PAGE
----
For social and economic development of any country, managing contracts plays a critical role.
While dealing with inherent particularities such as human interaction, space limitations and the physical nature of the work, BCG states that industrial sectors should have –
- Health and safety protocols and guidelines to carry out construction activities
- Measures to overcome specific challenges
- Digital technologies to enable a safe and efficient working environment
- Coordination among stakeholders to ensure an effective implementation of the proposed actions.
It even states a framework for restarting operations safely and efficiently – which is given below.
But, to roll out solutions across sites that involve contractors and their teams across geographically dispersed locations is no easy task – compare an oil industry with a construction one. Plus with varying sophistication levels that function in hierarchies as subcontractors, building newer capabilities at scale is another challenge.
The growing demand for construction and coordinated approaches means traditional practices must change. Large construction sectors have tried to focus on making incremental improvements, but that too in parts because each project is unique – scaling up new ideas suddenly and embracing them is impractical from the industry professionals’ point of view.
In large industries that involve involvement of a huge workforce and ongoing onsite work, project planning remains uncoordinated between the office and the field – often the tasks are executed on paper.
One reason for poor productivity records is the reliance on paper to manage processes and their deliverables such as equipment logs, supply chain orders, design drawings, daily progress reports, blueprints and punch lists. Paper usage makes difficult to capture and analyze data – the most crucial factor in procurement and contracting. Since digitization hasn’t taken firm roots yet in managing contractors and their workforce, information sharing is delayed and isn’t made universal and transparent. Further lacks historical performance analytics and proper risk management.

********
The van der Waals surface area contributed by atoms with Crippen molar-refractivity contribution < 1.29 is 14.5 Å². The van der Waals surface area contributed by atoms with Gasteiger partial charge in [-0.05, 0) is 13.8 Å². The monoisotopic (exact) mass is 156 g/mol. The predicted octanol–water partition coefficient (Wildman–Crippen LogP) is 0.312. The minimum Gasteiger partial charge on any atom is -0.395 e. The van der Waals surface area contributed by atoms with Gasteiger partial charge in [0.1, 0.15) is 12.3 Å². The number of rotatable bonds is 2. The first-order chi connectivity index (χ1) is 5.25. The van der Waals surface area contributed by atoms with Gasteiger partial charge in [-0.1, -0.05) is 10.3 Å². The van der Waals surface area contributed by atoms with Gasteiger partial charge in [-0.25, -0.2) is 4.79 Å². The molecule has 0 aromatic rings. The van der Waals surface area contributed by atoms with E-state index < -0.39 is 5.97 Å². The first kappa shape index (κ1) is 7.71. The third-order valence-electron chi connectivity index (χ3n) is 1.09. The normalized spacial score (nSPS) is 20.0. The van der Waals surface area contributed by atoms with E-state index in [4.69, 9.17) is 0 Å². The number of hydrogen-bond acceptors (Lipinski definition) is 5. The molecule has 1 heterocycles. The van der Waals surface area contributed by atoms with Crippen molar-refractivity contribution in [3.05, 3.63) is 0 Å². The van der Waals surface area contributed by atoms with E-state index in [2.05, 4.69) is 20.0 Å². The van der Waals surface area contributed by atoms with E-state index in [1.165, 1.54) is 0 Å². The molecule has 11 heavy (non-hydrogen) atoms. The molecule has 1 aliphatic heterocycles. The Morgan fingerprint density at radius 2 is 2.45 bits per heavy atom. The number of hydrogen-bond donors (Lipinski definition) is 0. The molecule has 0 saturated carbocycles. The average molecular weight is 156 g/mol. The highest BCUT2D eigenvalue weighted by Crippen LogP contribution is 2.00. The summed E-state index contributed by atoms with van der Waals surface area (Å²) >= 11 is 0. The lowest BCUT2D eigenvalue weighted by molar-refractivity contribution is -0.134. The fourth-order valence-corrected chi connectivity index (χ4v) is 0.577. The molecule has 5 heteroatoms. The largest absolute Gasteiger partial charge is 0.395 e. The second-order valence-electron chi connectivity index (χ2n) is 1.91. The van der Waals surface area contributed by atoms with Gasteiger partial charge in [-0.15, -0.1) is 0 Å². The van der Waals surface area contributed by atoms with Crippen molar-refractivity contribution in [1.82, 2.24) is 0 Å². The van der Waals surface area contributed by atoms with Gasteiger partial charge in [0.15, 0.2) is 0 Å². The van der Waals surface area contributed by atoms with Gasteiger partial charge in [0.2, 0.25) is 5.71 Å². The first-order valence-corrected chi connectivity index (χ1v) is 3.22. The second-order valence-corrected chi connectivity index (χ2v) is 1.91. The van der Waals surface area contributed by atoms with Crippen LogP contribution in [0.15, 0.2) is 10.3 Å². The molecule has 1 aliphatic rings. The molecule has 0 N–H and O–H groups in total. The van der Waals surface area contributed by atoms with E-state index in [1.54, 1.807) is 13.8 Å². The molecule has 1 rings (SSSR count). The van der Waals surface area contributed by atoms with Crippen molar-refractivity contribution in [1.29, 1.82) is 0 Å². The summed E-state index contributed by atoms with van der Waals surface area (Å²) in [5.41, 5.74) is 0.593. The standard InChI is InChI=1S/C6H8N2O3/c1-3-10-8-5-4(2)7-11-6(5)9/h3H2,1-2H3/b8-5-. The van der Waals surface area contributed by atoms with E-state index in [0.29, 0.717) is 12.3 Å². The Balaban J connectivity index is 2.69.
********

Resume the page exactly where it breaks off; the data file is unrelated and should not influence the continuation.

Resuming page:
Mismanaged paper trails can routinely spur disagreements between owners and contractors on issues such as construction progress, change orders, and managing claims.
The most severe implications that stand out are: project delays, productivity losses and disruptions in the supply chains. Additional management challenges have taken roots – employees (contractors and workers both) are experiencing toxic levels of stress, leading to secondary wave burnouts and stress-related absenteeism.
After the period of activity stoppage, construction activities have started but compliance needs to be ensured by recurrent onsite inspections.
Current conditions create a test field to foster the adoption of digital technologies and limit human interaction and the time spent at sites and continue building collaboration.
Digitizing safety processes is moving away from paper towards online, real-time information sharing to ensure transparency and collaboration, timely progress, proper risk assessments, quality control, and, better, more reliable outcomes.
Digital project planning software such as Contractor Management Software, apps and training to address mental wellbeing of employees, online construction permit approval platforms engage subcontractors on new health and safety protocols and ensure workforce safety.
The execution requires interest and seriousness in safety since implementation needs thoughtful engagement and cooperation among multiple stakeholders. An effective digital supply chain backbone ensures smooth and on-time transportation of materials from factory to site to use. Because resisting such changes is now no longer an option.